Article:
From bright ideas to right ideas: capturing the creative spark: thinking in new ways opens the mind to boundless possibilities and creative solutions.

cooperative dogsCreating new ideas means challenging all assumptions and thinking productively by looking at things in as many different ways as possible. Typically, we think reproductively–that is, on the basis of similar problems encountered in the past. When confronted with a new problem, we fixate on something in our past that worked before, exclude all other approaches, and work within a clearly defined direction toward the solution of the problem.

In contrast, creative thinkers confronted with a problem ask, “How many different ways can I look at it? How can I rethink the way I see it? How many different ways can I solve it?” They don’t ask, “What have I been taught by someone else about how to solve this?” They tend to come up with many different responses, some of which are unconventional and possibly unique.

With productive thinking, we generate as many alternative approaches as we can, considering both the least obvious and the most likely. This willingness to explore all approaches is essential. Someone once asked Einstein what the difference was between him and the average person. He said that, if you asked the average person to find a needle in the haystack, the person would stop when he or she found a needle. He, on the other hand, would tear through the entire haystack looking for all the possible needles.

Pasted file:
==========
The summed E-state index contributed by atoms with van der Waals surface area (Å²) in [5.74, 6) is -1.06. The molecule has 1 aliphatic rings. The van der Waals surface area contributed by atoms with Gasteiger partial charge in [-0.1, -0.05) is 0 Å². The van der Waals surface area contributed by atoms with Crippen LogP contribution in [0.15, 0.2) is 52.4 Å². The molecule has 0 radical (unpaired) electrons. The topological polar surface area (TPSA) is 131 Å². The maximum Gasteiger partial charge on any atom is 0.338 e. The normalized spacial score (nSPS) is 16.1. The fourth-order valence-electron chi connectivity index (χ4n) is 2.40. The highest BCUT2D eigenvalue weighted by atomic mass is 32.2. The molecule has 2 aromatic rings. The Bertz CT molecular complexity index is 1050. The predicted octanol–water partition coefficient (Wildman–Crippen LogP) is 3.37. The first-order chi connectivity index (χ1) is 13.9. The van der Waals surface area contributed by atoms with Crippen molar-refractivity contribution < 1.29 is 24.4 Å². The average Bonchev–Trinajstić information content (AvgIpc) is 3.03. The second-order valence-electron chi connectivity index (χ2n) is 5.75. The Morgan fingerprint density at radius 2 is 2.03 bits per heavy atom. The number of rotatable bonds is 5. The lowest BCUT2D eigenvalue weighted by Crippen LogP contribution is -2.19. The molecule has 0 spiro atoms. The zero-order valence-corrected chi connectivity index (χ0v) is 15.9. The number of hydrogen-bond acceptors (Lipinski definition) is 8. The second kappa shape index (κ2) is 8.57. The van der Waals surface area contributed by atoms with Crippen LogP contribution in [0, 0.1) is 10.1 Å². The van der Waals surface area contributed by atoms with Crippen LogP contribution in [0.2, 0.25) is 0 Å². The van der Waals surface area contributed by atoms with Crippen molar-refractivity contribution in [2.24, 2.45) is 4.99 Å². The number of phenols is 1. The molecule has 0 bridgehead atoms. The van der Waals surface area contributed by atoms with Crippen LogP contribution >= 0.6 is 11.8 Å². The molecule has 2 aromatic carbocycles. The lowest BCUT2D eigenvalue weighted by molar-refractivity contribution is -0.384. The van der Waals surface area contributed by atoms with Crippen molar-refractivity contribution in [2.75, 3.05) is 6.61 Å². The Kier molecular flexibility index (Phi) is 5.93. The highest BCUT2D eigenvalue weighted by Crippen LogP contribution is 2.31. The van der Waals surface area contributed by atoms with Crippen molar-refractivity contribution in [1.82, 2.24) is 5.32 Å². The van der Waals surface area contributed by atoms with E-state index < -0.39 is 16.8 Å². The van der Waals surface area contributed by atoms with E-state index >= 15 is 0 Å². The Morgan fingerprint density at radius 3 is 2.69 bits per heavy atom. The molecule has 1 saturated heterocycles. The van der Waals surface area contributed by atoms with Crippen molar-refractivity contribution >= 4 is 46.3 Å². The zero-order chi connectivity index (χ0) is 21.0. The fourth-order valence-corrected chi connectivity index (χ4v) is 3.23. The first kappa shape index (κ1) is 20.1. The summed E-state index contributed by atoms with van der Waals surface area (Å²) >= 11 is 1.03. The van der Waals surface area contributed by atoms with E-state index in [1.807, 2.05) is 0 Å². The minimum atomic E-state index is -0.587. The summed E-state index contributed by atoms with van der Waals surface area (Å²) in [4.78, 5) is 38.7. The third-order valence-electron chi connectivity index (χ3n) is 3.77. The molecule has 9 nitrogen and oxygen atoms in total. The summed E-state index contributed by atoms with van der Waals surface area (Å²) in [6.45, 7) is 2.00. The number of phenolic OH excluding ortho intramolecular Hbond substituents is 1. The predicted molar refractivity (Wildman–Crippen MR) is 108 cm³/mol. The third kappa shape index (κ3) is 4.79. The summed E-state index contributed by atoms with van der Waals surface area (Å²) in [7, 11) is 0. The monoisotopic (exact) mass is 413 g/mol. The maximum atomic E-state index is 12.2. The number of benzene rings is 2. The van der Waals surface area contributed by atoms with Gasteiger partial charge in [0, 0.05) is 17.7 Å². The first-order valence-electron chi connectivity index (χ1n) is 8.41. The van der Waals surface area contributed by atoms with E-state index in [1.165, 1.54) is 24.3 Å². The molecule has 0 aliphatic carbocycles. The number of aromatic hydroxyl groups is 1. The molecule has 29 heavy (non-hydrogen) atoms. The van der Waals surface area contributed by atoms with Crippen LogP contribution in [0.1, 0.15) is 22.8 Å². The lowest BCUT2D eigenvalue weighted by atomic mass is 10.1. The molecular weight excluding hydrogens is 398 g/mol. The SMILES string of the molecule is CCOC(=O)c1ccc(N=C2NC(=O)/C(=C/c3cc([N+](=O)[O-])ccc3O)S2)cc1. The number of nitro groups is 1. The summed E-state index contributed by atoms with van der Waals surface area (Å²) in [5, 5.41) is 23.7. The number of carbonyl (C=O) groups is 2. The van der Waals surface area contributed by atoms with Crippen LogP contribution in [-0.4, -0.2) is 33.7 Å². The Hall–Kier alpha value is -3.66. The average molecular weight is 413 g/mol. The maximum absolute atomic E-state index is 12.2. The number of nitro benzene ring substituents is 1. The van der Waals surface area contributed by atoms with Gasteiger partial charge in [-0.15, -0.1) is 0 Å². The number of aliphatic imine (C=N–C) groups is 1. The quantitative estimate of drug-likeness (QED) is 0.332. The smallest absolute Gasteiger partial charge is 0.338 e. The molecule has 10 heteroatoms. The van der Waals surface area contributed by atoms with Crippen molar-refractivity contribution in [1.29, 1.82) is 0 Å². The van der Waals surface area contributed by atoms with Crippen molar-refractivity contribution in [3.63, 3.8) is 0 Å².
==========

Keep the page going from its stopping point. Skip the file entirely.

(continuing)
Whenever Nobel Prize winner Richard Feynman was stuck on a problem, he would invent new thinking strategies. He felt his secret was his ability to disregard how past thinkers thought about problems and would invent new ways to think instead. If something didn’t work, he would look at it several different ways until he found a way that moved his imagination. He was wonderfully productive. He could do in 10 minutes something that might take the average physicist a year.

Feynman proposed teaching productive thinking in our schools instead of reproductive thinking. He believed that the successful mathematician is an inventor of new ways of thinking in given situations. Even if the old ways are well known, he believed it is usually better to invent your own way or a new way than to apply what is already known.